There are days, when I wonder if my blog will survive somewhere to be electronically excavated at some far distant future time and be considered as a vivid picture of the late twentieth and early twenty first centuries. The Pepys or Aubrey of my generation.
Then I realise, no. It won’t. Even if I print it all out, it will be tossed out by my executor.
In any case, millions of people are blogging. So many are they, there aren’t enough readers to go round. Certainly not enough who like my posts. That is hardly surprising. All the adventure is gone from my life. This lock down has accentuated just how different my life has become.
These days I cannot leave home except for the purpose of obtaining food and supplies (but not toilet paper, ‘cos there isn’t any) or for medical reasons. This is because of the COVID19 pandemic. Whereas before it was because I’m a lazy bugger.
I wonder if taking the boat out is essential for exercise, or perhaps for gathering food.
But seriously, I miss my swimming. As soon as these cuts heal I shall swim in the sea, as long as the pool is not open. As walking becomes more of a strain, I’m exercising less and must watch my diet even more than ever.
I’m due for another slice on my shoulder next Tuesday. It will be bigger than the last one, and I can’t believe how big that was. I can’t see it, but I can feel it. It is wider than my hand with my fingers splayed. I did catch a glimpse of it in the mirror when I had a shower. It’s pretty awesome. I’m half hoping to get another on my chest so I can tell people I was run through with a cutlass.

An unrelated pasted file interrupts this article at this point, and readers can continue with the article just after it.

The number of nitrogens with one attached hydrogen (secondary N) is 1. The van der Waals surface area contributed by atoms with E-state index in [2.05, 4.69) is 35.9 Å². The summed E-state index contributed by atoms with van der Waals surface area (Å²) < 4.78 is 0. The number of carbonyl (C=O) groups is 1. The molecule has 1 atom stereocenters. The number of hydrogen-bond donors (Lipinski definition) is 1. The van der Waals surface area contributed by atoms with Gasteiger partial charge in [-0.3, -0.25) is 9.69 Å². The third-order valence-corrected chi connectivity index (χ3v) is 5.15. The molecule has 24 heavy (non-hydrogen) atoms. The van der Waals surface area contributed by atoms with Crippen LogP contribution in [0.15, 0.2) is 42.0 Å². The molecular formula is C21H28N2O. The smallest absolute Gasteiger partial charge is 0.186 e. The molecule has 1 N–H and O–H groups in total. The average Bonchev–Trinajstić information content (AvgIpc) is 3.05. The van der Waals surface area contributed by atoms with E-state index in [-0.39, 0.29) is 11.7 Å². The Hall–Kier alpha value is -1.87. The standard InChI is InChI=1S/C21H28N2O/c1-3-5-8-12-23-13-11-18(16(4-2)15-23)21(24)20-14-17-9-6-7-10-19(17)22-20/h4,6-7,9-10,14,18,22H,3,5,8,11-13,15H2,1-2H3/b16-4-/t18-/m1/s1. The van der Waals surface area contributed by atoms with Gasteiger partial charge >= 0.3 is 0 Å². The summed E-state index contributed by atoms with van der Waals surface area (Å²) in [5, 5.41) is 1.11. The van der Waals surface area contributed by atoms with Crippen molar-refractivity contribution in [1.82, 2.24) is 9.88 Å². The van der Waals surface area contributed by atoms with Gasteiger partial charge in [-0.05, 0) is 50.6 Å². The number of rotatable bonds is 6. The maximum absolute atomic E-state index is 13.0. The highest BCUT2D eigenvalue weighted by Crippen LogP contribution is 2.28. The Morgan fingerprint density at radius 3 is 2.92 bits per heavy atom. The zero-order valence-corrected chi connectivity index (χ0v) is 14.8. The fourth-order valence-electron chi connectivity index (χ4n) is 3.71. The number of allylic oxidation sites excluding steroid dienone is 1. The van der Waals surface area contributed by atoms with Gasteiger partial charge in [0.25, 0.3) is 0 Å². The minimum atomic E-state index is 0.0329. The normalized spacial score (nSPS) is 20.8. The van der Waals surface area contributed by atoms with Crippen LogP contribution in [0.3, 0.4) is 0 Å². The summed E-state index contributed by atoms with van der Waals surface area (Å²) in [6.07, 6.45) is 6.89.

Another ten days to heal and I should be able to swim and go fishing. And catch some of those mangrove crabs. It’s a solitary pursuit and won’t infringe any social distancing laws.
My morning coffee omens have not been good lately. I see a dragon devouring everything I hold dear in one cup, and in another, an asteroid spiralling in to destroy the world . Consistent coffee. Literal and metaphorical Armageddon. In the midst of a pandemic.